THE Times Cold War nostalgia, expressed in three-column Week in Review section front-pagers, continues with this feature on Moktada al-Sadr that reads like one of those "Who Are The Young Turks?" bits you used to get whenever Khrushchev or Mao caught a cold. It comes complete with Commie Ideology Is Just Intended To Confound Us:
For the last month, from a secret location, the young Shiite cleric has fanned the flames of Iraqi nationalism and anti-American sentiment, a sure path to popularity in his frightened, frustrated land.
and the But For All That They're Really Pragmatists twisteroo:
But press his aides for concrete details of a timetable to present to the Americans, and the picture becomes murkier. They say they want the Americans out. But not just yet.
“In order to drive out the occupation, we need to build up the security forces; then we can have a timetable,” said Abdul Mehdi Mutairi, one of Mr. Sadr’s top political officials, as he smoked at his desk inside the main Sadr office in Baghdad, his television tuned to an Iranian-financed satellite network. He was referring to the Iraqi government’s largely Shiite army and police, which by all accounts could not yet control Iraqi violence on their own.
If you'll wait while I go get a hat I'd like to tip it to that "as he smoked at his desk", a breathtaking 21st Century update of the jokes we used to make about Politburo fashions, which ran to the Harry Truman look, twenty-years out of date.
Which is why it's so unfortunate Wong flashes a tell in the very next sentence. The Iraqi military and police "by all accounts" could not "yet" control the violence "on their own"? Sorry, that's not one tell, it's a tic infestation. Has the American military "yet" controlled the violence "on its own"? By any account? Call me an incurable optimist, or old and confused, but when it became obvious to the public at large that our little Mideast adventure was turning irretrievably to shit I thought that would be enough to convince people that the idea was hopelessly wrong in the first place, and that, perhaps, it was in our own best interests to stop believing in a Manichean political universe (whenever that suited us, of course). I didn't expect such soul-searching to include much of the mass media, mind you, which sank so deep (none deeper than the Times) in attempting to prove it was no long that pack of Vietnam-era traitors that it had only the Right's way out of that jungle disaster: find some fifth columnists. Funny how this time that turned out to be the Administration.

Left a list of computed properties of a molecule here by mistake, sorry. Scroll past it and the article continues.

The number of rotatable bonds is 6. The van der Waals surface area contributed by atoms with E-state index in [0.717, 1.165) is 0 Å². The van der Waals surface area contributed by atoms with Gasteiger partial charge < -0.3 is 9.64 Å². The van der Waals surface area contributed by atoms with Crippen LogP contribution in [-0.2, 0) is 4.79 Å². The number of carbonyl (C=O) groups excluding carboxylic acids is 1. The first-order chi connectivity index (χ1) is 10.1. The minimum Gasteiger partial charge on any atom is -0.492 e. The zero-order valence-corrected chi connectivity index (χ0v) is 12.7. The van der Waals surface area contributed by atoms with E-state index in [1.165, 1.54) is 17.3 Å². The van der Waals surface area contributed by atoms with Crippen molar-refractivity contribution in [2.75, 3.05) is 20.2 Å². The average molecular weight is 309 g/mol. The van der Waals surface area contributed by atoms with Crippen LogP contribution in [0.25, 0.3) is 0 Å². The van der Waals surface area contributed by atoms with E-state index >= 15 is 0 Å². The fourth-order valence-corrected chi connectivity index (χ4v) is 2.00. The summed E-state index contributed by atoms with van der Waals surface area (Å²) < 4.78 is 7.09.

So I can't for the life of me understand why the reader interested enough in world events to wade back to the Week in Review could be convinced that al-Sadr's "Iraqi nationalism and anti-American sentiment" is partly staged to woo the crowds, or that his desire to continue to strengthen Shi'a control of Iraq at American expense represents some sort of Bushian bafflement on his part. What's it take to make people face facts if five years of fucking up in Iraq won't do it? Al-Sadr has more reasons to be anti-American than John Kennedy had to be anti-Communist, unless Cuban gunboats turned up outside Hyannisport once and I'm just forgetting.
We might also point out that it's in that established Western democracy the US of A where the leader tromps around in cowboy boots, and reporters tell us how good a cold beer would taste in his convivial presence.